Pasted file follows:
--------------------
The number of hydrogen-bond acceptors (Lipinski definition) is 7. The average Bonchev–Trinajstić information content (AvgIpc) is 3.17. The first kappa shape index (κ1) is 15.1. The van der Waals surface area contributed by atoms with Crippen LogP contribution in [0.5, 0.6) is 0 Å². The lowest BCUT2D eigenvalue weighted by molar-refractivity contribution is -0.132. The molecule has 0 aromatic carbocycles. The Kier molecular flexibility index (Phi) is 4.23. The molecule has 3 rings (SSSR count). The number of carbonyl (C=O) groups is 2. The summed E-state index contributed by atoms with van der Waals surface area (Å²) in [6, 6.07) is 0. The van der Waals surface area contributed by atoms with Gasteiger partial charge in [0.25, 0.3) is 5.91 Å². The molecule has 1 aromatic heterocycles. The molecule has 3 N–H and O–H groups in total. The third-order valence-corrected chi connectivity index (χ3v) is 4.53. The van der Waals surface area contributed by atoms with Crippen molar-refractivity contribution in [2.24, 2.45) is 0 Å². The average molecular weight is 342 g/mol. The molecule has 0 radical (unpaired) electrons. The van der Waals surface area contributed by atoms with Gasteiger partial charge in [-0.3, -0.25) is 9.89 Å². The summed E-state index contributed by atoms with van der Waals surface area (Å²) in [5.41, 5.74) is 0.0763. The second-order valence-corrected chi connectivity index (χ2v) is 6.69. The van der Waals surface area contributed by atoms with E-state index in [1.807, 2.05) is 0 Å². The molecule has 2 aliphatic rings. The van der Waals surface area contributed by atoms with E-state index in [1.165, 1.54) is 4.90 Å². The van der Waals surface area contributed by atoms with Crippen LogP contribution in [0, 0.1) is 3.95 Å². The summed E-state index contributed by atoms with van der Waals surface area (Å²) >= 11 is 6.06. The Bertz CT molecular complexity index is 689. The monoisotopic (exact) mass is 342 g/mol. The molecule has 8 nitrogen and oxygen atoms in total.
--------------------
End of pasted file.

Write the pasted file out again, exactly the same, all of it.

The number of hydrogen-bond acceptors (Lipinski definition) is 7. The average Bonchev–Trinajstić information content (AvgIpc) is 3.17. The first kappa shape index (κ1) is 15.1. The van der Waals surface area contributed by atoms with Crippen LogP contribution in [0.5, 0.6) is 0 Å². The lowest BCUT2D eigenvalue weighted by molar-refractivity contribution is -0.132. The molecule has 0 aromatic carbocycles. The Kier molecular flexibility index (Phi) is 4.23. The molecule has 3 rings (SSSR count). The number of carbonyl (C=O) groups is 2. The summed E-state index contributed by atoms with van der Waals surface area (Å²) in [6, 6.07) is 0. The van der Waals surface area contributed by atoms with Gasteiger partial charge in [0.25, 0.3) is 5.91 Å². The molecule has 1 aromatic heterocycles. The molecule has 3 N–H and O–H groups in total. The third-order valence-corrected chi connectivity index (χ3v) is 4.53. The van der Waals surface area contributed by atoms with Crippen molar-refractivity contribution in [2.24, 2.45) is 0 Å². The average molecular weight is 342 g/mol. The molecule has 0 radical (unpaired) electrons. The van der Waals surface area contributed by atoms with Gasteiger partial charge in [-0.3, -0.25) is 9.89 Å². The summed E-state index contributed by atoms with van der Waals surface area (Å²) in [5.41, 5.74) is 0.0763. The second-order valence-corrected chi connectivity index (χ2v) is 6.69. The van der Waals surface area contributed by atoms with E-state index in [1.807, 2.05) is 0 Å². The molecule has 2 aliphatic rings. The van der Waals surface area contributed by atoms with E-state index in [1.165, 1.54) is 4.90 Å². The van der Waals surface area contributed by atoms with Crippen LogP contribution in [0, 0.1) is 3.95 Å². The summed E-state index contributed by atoms with van der Waals surface area (Å²) >= 11 is 6.06. The Bertz CT molecular complexity index is 689. The monoisotopic (exact) mass is 342 g/mol. The molecule has 8 nitrogen and oxygen atoms in total.